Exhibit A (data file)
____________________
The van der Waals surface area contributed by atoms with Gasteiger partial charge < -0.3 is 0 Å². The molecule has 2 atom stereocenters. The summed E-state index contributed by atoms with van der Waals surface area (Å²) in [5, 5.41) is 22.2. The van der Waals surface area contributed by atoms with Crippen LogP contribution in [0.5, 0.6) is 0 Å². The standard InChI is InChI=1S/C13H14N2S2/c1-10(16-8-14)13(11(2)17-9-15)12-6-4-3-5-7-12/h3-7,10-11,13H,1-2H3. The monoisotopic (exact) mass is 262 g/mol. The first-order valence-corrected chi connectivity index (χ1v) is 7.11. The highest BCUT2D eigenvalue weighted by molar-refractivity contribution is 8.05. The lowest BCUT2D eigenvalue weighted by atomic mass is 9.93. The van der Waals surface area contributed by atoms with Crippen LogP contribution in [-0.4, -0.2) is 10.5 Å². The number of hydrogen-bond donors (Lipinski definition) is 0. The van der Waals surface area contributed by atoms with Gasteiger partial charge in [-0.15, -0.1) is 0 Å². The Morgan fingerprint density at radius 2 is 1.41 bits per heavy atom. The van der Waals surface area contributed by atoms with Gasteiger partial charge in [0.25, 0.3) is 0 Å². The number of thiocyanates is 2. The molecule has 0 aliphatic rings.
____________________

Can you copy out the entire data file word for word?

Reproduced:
The van der Waals surface area contributed by atoms with Gasteiger partial charge < -0.3 is 0 Å². The molecule has 2 atom stereocenters. The summed E-state index contributed by atoms with van der Waals surface area (Å²) in [5, 5.41) is 22.2. The van der Waals surface area contributed by atoms with Crippen LogP contribution in [0.5, 0.6) is 0 Å². The standard InChI is InChI=1S/C13H14N2S2/c1-10(16-8-14)13(11(2)17-9-15)12-6-4-3-5-7-12/h3-7,10-11,13H,1-2H3. The monoisotopic (exact) mass is 262 g/mol. The first-order valence-corrected chi connectivity index (χ1v) is 7.11. The highest BCUT2D eigenvalue weighted by molar-refractivity contribution is 8.05. The lowest BCUT2D eigenvalue weighted by atomic mass is 9.93. The van der Waals surface area contributed by atoms with Crippen LogP contribution in [-0.4, -0.2) is 10.5 Å². The number of hydrogen-bond donors (Lipinski definition) is 0. The van der Waals surface area contributed by atoms with Gasteiger partial charge in [-0.15, -0.1) is 0 Å². The Morgan fingerprint density at radius 2 is 1.41 bits per heavy atom. The van der Waals surface area contributed by atoms with Gasteiger partial charge in [0.25, 0.3) is 0 Å². The number of thiocyanates is 2. The molecule has 0 aliphatic rings.